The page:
How to Worry at Home

How to Worry at Home

Personal Injury Attorney Discusses Anxiety for Clients

At Patton and Patton, Personal Injury Lawyers, we don’t believe in doom and gloom. Our people are working remotely, but we are here for you. We answer questions. We are proactive. Control what you can control. We have been through many crises; we will get through this one by working together. We will not only survive, but as a community, working together, we will thrive. As Andy Stanley said, “When they tell the stories of this time, let our stories be stories worth telling.”

I have had several clients while staying at home experience have serious mood changes, chest tightness, muscle tension, aches pains, difficulty sleeping inability to relax and more. We all worry and when it gets too intense it becomes a problem. I realized that my clients need more than just a legal answer, so I invited mental health worker Annette Norris, to help us in a special interview for my clients, which I now share to a larger audience. I’ve embedded the recording here and a summary of our conversation continues below the video.

Thoughts happen first then feelings happen.

The thoughts create beliefs and the beliefs create the feelings. Change the thoughts and the feelings can change as a result.  Sometimes your mind jumps to worst case scenarios, i.e., ‘making a mountain out of a molehill’. Although its normal to worry, it becomes unhelpful when you focus excessively on hypothetical worries instead of practical worries or when your mind interprets predictions as facts, like “I’m going to be stuck inside for months on end.”

Find a trusted news source.

  1. Find 1-2 news sources that you trust to get your information from. Limit your time on those news sources. If you want somewhat reliable virus information, go to the source of the CDC or KDHE websites.
  2. Be careful about your social media exposure. For some, Facebook is their means of socialization so stopping Facebook is to isolate more. However, be wise. Do not get baited into a FB discussion/argument. Some people love controversy and love to argue their point. FB can have useful information, but it also has wrong information.  Check sources and do not believe everything you read.  Be careful if you have hysterical friends.  They live in high anxiety states and will pull you into their world. 
  3. Focus on what you can control and not what you can’t.

You cannot stop hypothetical worries from occurring, but you can control your response to them.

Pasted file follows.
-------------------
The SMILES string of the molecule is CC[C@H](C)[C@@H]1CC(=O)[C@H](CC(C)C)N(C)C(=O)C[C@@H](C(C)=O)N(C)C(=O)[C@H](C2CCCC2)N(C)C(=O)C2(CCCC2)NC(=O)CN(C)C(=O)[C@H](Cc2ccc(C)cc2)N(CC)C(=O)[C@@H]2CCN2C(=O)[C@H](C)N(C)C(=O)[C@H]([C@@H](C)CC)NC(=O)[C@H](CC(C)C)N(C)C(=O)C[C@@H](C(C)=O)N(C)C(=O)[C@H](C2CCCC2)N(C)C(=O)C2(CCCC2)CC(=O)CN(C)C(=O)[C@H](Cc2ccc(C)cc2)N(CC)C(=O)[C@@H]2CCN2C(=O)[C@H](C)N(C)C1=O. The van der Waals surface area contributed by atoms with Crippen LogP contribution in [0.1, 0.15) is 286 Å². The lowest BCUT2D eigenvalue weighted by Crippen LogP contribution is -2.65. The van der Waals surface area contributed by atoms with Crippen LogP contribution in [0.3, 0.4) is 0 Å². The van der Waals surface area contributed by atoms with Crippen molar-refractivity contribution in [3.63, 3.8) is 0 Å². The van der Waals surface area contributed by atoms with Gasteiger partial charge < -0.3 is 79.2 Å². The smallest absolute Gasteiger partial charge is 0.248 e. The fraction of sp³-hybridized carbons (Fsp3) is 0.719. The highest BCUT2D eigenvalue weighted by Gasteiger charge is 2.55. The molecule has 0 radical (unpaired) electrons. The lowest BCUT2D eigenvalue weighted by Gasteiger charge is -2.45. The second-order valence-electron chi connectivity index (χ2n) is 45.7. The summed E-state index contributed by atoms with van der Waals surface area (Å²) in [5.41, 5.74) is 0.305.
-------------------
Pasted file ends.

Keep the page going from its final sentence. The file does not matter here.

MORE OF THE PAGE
Draw a circle – Label inner circle – Within my control and the Outer Circle – Outside my control. Focus on the inner circle. 

The ABCDE Technique

Attention – When you feel distressed, stop what you’re doing and pay attention to your inner dialogue. What is your mind telling you?

Believe? – Do not automatically believe your thoughts!

Challenge – Defuse anxiety by broadening your focus. What’s the bigger picture? Is the thought fact or opinion? What might you think if you were feeling calmer?

Discount – Acknowledge that anxiety has been dominating your thinking and let the unhelpful thoughts go.

Explore options – What would be helpful to focus on right now? What options do I have available?

The THINK Technique

True? – Is this thought 100% true? If not, what are the facts, and what is opinion?

Helpful? – Is paying attention to the thought useful to me or others?

Inspiring? – Does the thought inspire me or does it have the opposite effect?

Necessary? – Is it important for me to focus on the thought? Is it necessary to act on it?

Kind? – Is the thought kind? If not, what would be a kinder thought?

Find Healthy Distractions

  1.  Find free online courses you are interested in. Dallas Theo Seminary has free classes on various Bible books or topics done by their professors. 
  2. List 5 places you would like to visit and take a virtual tour of the place.
  3. Find a pen pal
  4. Find a free online yoga class and learn some basic stretches
  5. Watch a live stream theatre show from The National Theatre
  6. Plan your meals
  7. Learn how to play an instrument.
  8. Download the Library app and read a biography about someone you are interested in. 
  9. Cook something you have never made before.
  10. Watch TED TALKS about things that interest you. 

Finally, focus on what you are grateful for, review your blessings. Write your blessings down on pieces of paper and put them in a jar.  Each day draw out a piece of paper and focus on that blessing.

Send your legal questions to me at Let me know how I can help you. I will answer your questions without charge.
As I write this, my mind goes back to my childhood, Sunday School Class when Mrs. Parks taught us a little song,  about when the rains came down, and floods came up, but the house on the rock stood firm, “complete with hand motions. Thank you, Mrs. Parks, you were molding my soul for a time such as this. God Bless and Stay Safe. I am praying for you all.


You can reach Annette at her web page:,  much of the above comes from, Coronavirus Anxiety Workbook.

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